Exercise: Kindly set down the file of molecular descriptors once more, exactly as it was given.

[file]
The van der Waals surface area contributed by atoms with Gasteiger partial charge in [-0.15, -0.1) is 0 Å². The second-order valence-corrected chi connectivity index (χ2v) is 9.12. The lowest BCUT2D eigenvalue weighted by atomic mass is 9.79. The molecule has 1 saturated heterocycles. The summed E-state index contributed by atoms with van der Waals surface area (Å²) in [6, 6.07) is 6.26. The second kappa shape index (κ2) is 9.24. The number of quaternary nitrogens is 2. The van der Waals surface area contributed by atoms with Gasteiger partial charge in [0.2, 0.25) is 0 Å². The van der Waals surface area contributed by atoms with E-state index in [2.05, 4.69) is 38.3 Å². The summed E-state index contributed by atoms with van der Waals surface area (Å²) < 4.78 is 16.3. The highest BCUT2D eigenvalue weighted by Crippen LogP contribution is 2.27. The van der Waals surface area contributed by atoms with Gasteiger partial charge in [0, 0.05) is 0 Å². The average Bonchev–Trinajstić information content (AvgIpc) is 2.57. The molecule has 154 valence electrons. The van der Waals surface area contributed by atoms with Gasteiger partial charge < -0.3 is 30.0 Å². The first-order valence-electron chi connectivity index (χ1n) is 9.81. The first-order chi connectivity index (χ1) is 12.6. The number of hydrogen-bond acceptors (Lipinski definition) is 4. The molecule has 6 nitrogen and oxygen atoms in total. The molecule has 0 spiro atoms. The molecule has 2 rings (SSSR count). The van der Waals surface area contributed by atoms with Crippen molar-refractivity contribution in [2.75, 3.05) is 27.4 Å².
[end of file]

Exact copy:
The van der Waals surface area contributed by atoms with Gasteiger partial charge in [-0.15, -0.1) is 0 Å². The second-order valence-corrected chi connectivity index (χ2v) is 9.12. The lowest BCUT2D eigenvalue weighted by atomic mass is 9.79. The molecule has 1 saturated heterocycles. The summed E-state index contributed by atoms with van der Waals surface area (Å²) in [6, 6.07) is 6.26. The second kappa shape index (κ2) is 9.24. The number of quaternary nitrogens is 2. The van der Waals surface area contributed by atoms with Gasteiger partial charge in [0.2, 0.25) is 0 Å². The van der Waals surface area contributed by atoms with E-state index in [2.05, 4.69) is 38.3 Å². The summed E-state index contributed by atoms with van der Waals surface area (Å²) < 4.78 is 16.3. The highest BCUT2D eigenvalue weighted by Crippen LogP contribution is 2.27. The van der Waals surface area contributed by atoms with Gasteiger partial charge in [0, 0.05) is 0 Å². The average Bonchev–Trinajstić information content (AvgIpc) is 2.57. The molecule has 154 valence electrons. The van der Waals surface area contributed by atoms with Gasteiger partial charge < -0.3 is 30.0 Å². The first-order valence-electron chi connectivity index (χ1n) is 9.81. The first-order chi connectivity index (χ1) is 12.6. The number of hydrogen-bond acceptors (Lipinski definition) is 4. The molecule has 6 nitrogen and oxygen atoms in total. The molecule has 0 spiro atoms. The molecule has 2 rings (SSSR count). The van der Waals surface area contributed by atoms with Crippen molar-refractivity contribution in [2.75, 3.05) is 27.4 Å².